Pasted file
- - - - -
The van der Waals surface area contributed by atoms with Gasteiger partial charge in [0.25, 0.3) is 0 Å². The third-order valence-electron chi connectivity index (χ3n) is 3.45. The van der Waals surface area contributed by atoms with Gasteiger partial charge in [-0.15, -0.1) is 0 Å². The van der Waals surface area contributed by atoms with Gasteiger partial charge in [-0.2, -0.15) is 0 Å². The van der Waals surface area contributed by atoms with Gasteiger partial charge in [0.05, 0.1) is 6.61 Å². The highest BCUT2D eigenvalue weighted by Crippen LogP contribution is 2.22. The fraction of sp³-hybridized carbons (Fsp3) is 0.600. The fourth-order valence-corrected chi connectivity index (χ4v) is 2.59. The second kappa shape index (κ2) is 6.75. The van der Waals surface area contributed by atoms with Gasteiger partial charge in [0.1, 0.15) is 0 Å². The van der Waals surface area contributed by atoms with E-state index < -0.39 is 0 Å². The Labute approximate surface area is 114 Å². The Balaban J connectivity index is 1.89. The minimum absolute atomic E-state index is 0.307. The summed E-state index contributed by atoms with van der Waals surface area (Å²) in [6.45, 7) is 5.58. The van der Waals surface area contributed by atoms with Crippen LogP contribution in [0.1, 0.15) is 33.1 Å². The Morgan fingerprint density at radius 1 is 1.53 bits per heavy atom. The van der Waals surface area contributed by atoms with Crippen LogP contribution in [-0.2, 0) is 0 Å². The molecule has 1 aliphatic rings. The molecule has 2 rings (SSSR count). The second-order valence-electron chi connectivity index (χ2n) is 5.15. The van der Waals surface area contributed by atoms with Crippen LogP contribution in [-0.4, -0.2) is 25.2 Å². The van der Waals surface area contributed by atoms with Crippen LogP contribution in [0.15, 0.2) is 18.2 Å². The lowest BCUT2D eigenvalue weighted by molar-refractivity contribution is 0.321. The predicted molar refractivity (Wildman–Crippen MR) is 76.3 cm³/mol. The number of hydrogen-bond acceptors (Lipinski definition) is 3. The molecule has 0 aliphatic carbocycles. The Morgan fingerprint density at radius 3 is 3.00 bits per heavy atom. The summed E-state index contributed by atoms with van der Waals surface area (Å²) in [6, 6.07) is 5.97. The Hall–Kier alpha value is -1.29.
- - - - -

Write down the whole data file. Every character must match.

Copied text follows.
The van der Waals surface area contributed by atoms with Gasteiger partial charge in [0.25, 0.3) is 0 Å². The third-order valence-electron chi connectivity index (χ3n) is 3.45. The van der Waals surface area contributed by atoms with Gasteiger partial charge in [-0.15, -0.1) is 0 Å². The van der Waals surface area contributed by atoms with Gasteiger partial charge in [-0.2, -0.15) is 0 Å². The van der Waals surface area contributed by atoms with Gasteiger partial charge in [0.05, 0.1) is 6.61 Å². The highest BCUT2D eigenvalue weighted by Crippen LogP contribution is 2.22. The fraction of sp³-hybridized carbons (Fsp3) is 0.600. The fourth-order valence-corrected chi connectivity index (χ4v) is 2.59. The second kappa shape index (κ2) is 6.75. The van der Waals surface area contributed by atoms with Gasteiger partial charge in [0.1, 0.15) is 0 Å². The van der Waals surface area contributed by atoms with E-state index < -0.39 is 0 Å². The Labute approximate surface area is 114 Å². The Balaban J connectivity index is 1.89. The minimum absolute atomic E-state index is 0.307. The summed E-state index contributed by atoms with van der Waals surface area (Å²) in [6.45, 7) is 5.58. The van der Waals surface area contributed by atoms with Crippen LogP contribution in [0.1, 0.15) is 33.1 Å². The Morgan fingerprint density at radius 1 is 1.53 bits per heavy atom. The van der Waals surface area contributed by atoms with Crippen LogP contribution in [-0.2, 0) is 0 Å². The molecule has 1 aliphatic rings. The molecule has 2 rings (SSSR count). The second-order valence-electron chi connectivity index (χ2n) is 5.15. The van der Waals surface area contributed by atoms with Crippen LogP contribution in [-0.4, -0.2) is 25.2 Å². The van der Waals surface area contributed by atoms with Crippen LogP contribution in [0.15, 0.2) is 18.2 Å². The lowest BCUT2D eigenvalue weighted by molar-refractivity contribution is 0.321. The predicted molar refractivity (Wildman–Crippen MR) is 76.3 cm³/mol. The number of hydrogen-bond acceptors (Lipinski definition) is 3. The molecule has 0 aliphatic carbocycles. The Morgan fingerprint density at radius 3 is 3.00 bits per heavy atom. The summed E-state index contributed by atoms with van der Waals surface area (Å²) in [6, 6.07) is 5.97. The Hall–Kier alpha value is -1.29.